This page contains some basic information about the Jobo Giga Vu Pro device pictured below.
It is based on an Intel PXA255 processor and has a 40 or 60 GB hard disk depending on the model. It features a 3.8" TFT with touchscreen, a compact flash slot, a USB mass storage connection, a generic USB client connection, built-in speaker, audio out, tv out, a joystick and soft buttons. The original application is targeted towards professional photographers and has a boatload of features. It can also play mp3 and video files.
The device runs Linux 2.4.19-rmk4-pxa2-xsilo1. Sources for this kernel can be found in the Sourceforge CVS for this project.
The table below shows the flash partition table:
Upon boot, the bootloader launches the linux kernel ("kernel1"; "kernel2" is a backup copy in case something goes wrong during flashing). This kernel mounts a small temporary filesystem ("upgrade") that looks for software upgrade images on the harddisk and is in charge of the failsafe flashing of the device. Immediately thereafter, the small temporary filesystem ("upgrade") is replaced with the application filesystem ("filesystem" and "storage") through a pivot-root. The biggest image ("filesystem") is for read-only content and is formatted with cramfs. The smaller image ("storage") is for read-write content and is formatted with jffs2. Splitting the application filesystem into a read-only and a read-write part was done because cramfs is faster than jffs2.
DISCLAIMER: Flash your device at your own risk. I (or Jobo for that matter) will not be held responsible if you screw up your device!
Upgrades are done by putting one of the following files on the harddisk:
- zImage: the new "kernel1" image
- filesystem.cramfs: the new "filesystem" image
- storage.jffs2: the new "storage" image
Note that those files must fit into the spaces foreseen in the partition table above. This means the "kernel1" image must be under 1 MB, the "filesystem" image must be under 17 MB and the "storage" image must be under 6 MB.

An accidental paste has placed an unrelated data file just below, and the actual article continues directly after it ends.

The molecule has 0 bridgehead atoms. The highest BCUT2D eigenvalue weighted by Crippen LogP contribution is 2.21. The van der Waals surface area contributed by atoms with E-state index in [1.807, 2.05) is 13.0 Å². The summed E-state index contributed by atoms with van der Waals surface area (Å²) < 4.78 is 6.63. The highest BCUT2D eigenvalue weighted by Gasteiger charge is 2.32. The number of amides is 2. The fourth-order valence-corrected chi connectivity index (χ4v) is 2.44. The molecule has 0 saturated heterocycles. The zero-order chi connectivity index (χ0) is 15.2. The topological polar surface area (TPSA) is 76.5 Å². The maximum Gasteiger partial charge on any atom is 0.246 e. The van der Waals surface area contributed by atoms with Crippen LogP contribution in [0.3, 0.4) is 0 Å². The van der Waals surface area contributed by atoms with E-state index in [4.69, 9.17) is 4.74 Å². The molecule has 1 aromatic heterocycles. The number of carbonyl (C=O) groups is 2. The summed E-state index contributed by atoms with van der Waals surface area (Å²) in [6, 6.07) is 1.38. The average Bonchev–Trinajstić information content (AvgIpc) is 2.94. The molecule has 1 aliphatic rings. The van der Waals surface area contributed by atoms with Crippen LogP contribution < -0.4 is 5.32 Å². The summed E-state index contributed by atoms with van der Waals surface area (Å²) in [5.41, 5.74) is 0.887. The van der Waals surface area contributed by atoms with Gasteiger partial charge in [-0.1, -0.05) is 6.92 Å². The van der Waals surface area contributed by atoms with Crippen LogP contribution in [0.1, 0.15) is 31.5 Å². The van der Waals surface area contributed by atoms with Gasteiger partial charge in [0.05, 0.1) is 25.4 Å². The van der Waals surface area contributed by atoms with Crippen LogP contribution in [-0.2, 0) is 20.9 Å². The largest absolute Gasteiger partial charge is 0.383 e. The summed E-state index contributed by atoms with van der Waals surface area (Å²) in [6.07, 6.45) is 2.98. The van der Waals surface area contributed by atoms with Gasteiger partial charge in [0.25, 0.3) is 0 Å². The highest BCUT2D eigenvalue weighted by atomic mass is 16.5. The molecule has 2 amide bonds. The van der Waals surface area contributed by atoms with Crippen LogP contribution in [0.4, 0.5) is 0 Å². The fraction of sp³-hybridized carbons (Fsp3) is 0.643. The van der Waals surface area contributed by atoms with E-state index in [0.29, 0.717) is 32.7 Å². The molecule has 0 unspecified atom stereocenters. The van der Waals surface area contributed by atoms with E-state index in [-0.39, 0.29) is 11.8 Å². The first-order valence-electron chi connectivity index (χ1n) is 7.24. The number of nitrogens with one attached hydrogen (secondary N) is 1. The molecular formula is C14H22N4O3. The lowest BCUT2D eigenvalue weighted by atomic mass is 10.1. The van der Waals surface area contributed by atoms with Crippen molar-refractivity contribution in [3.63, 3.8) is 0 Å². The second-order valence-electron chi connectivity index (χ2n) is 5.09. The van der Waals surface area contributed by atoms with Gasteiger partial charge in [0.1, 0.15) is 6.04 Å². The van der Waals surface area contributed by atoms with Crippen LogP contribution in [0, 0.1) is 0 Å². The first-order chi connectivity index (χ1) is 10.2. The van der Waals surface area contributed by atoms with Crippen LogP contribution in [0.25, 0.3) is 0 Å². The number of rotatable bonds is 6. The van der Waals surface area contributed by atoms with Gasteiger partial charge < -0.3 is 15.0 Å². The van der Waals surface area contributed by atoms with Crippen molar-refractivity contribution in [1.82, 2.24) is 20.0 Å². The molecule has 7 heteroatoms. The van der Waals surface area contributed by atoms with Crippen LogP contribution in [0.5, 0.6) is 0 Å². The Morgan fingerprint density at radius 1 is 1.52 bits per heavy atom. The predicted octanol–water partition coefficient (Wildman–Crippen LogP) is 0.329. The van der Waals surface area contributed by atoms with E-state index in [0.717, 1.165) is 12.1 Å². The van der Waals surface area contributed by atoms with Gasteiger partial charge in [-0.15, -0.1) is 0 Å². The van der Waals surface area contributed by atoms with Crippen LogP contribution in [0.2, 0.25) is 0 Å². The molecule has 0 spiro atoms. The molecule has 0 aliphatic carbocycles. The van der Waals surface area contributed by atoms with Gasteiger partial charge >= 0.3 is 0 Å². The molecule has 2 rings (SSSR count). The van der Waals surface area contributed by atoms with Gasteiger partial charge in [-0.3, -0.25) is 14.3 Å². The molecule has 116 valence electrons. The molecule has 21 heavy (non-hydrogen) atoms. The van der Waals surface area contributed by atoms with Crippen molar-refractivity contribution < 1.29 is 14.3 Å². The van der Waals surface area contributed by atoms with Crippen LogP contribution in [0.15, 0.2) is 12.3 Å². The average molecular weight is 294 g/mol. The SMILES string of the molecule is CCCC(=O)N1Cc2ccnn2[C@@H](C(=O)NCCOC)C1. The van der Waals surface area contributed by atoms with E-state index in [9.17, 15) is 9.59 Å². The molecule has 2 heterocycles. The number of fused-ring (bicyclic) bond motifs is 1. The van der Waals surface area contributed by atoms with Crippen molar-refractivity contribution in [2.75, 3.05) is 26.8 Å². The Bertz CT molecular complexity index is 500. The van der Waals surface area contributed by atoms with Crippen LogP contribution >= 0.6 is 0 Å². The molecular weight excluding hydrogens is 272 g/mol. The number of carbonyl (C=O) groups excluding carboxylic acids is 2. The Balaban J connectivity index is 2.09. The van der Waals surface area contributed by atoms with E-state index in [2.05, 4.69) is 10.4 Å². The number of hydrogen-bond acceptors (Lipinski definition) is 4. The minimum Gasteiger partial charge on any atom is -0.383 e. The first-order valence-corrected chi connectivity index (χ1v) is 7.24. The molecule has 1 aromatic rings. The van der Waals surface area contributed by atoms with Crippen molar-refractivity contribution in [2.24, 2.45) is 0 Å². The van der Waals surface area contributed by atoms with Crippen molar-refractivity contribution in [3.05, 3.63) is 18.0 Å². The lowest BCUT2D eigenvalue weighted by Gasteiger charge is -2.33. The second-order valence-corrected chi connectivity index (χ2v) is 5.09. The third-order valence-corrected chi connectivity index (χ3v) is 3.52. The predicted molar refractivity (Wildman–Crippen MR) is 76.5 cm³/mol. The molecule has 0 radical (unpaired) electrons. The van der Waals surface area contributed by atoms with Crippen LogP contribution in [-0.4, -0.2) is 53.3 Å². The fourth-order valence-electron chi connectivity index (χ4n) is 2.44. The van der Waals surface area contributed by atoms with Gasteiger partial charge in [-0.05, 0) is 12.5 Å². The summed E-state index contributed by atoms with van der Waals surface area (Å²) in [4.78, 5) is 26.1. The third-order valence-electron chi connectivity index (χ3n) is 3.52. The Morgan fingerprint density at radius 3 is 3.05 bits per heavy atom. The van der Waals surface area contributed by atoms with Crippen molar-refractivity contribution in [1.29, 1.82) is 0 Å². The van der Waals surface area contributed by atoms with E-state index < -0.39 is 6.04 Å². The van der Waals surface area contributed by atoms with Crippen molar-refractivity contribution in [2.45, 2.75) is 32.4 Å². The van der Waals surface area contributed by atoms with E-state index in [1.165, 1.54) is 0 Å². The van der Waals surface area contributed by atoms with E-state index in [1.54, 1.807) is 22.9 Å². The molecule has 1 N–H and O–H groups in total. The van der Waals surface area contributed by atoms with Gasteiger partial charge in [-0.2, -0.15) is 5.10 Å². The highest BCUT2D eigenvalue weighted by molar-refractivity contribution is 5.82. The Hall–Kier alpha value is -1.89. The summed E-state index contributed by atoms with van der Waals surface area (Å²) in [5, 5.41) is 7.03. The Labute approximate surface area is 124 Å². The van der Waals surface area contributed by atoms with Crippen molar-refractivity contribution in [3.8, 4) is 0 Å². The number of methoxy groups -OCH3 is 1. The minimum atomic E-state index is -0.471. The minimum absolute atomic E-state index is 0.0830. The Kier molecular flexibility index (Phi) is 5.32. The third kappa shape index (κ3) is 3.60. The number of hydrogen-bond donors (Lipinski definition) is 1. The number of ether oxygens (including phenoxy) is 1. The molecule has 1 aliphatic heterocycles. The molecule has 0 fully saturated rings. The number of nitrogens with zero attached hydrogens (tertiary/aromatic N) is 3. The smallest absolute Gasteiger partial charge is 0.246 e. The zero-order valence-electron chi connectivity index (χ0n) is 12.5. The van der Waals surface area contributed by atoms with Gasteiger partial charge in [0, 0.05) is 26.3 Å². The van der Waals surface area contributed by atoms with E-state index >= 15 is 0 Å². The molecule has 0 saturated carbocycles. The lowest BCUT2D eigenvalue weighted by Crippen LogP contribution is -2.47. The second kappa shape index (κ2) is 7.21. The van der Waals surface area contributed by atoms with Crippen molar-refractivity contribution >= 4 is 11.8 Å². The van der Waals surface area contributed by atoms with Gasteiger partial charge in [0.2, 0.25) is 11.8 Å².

Update: some devices also need to the MD5 checksums of the files in order to flash the new images. These are just the filename with an .md5 extension (zImage.md5, filesystem.cramfs.md5 and storage.jffs2.md5).
The files are put on the hard disk by connecting the Giga Vu Pro as a mass storage device to the PC via USB. In order to configure the device as a USB mass storage device the application needs to execute the "massstorage" program which takes one argument:
- massstorage on: this disconnects the hard disk from the Xscale processor and configures it as a USB mass storage device that you can access from a PC.
- massstorage off: this reconnects the hard disk to the Xscale processor and removes the USB mass storage connection to the PC.
WARNING: If you flash a custom application that does not at some point call "massstorage on", it will break the USB mass storage connectivity and you will no longer be able to put new images on the hard disk via the USB connection to the PC. See the RS232 page for a way to recover from this.
Sources for the massstorage program can be found in the Sourceforge CVS for this project.
When you wish to revert to the original application, just download the latest firmware from the Jobo AG site and put the original files back on the hard disk.
WARNING: If you flash a custom kernel that does not mount the upgrade filesystem, you will no longer be able to flash new images. See the RS232 page for a way to recover from this.
Let's take it for a spin!
If you feel up to it, follow this tutorial that will guide you step by step into transforming the Giga Vu Pro into a doom gaming console.